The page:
QFN pitch could be as small as 0.5mm. To make the things worse, there are no leads coming out of the package. The only externally accessible contacts are on the sides, which seem to be the last hope to solder by hand.
But impossible is nothing! I’ll show you with photos and video how I am able to manually solder a 64-pin QFN chip.
1. PCB footprint design tips
Design the pads slightly bigger than standard as you might need some extra room for the soldering iron to access. I extended the pads about 0.71mm out of the package and it is enough for the soldering tip to access.
2. Principles behind QFN soldering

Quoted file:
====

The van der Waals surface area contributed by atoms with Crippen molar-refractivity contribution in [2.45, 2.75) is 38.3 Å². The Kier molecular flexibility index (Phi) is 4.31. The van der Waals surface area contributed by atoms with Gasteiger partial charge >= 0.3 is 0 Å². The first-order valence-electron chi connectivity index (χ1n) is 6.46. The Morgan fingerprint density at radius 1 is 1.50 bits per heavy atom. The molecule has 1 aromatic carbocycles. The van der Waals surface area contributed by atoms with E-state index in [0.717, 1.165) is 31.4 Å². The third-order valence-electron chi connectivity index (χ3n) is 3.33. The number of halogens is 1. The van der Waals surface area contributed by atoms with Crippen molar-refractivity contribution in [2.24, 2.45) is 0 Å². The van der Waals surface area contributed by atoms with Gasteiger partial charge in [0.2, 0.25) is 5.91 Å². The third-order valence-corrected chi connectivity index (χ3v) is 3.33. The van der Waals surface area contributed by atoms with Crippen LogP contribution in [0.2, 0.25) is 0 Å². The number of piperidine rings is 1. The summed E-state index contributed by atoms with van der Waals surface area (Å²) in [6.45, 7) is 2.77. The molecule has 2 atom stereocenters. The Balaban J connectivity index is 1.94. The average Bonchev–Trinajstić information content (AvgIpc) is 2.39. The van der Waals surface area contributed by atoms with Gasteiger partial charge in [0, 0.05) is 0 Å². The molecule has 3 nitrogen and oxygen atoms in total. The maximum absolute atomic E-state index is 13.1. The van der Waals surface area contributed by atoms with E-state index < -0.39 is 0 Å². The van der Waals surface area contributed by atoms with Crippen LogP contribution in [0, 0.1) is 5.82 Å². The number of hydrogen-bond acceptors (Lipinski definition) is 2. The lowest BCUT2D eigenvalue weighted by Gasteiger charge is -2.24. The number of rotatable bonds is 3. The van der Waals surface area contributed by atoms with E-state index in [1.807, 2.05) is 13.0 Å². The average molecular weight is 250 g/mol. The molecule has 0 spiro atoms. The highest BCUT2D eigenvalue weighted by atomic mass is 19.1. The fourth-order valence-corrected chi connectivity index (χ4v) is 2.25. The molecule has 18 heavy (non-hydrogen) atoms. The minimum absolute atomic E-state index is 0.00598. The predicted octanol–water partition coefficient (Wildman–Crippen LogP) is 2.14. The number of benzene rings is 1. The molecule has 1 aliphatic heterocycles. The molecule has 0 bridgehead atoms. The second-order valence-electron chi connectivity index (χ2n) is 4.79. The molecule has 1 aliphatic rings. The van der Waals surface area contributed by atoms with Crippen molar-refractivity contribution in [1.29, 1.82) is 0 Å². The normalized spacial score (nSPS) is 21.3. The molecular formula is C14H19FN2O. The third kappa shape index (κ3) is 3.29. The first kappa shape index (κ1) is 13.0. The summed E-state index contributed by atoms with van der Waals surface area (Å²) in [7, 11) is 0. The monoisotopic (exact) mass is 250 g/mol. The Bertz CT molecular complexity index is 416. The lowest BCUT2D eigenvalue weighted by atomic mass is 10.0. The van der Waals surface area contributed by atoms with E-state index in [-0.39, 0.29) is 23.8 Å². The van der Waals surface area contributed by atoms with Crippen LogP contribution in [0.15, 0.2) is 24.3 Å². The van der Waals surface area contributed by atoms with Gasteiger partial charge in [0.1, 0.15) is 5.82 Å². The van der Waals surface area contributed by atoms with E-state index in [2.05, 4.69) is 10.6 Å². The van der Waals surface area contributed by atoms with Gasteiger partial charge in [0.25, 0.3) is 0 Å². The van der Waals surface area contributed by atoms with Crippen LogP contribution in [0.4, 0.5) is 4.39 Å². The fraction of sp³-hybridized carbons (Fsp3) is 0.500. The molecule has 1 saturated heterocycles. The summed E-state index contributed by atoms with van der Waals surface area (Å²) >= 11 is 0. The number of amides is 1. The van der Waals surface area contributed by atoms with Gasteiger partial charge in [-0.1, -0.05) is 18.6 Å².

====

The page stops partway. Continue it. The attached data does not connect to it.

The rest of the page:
Bear in mind that, when dealing with small packages like QFN, you are not going to solder pin by pin simply because it is not quite doable. The way it works is to make use of the flux and let the molten solder naturally flow onto the chip leads and PCB pads. Solder’s surface tension will automatically separate itself from building bridges between pins. In some cases, however, too much solder is applied to so the bridge occurs, simply use a clean soldering tip or copper wick to remove the extra solder.
Here is the comparison between before and after the soldering.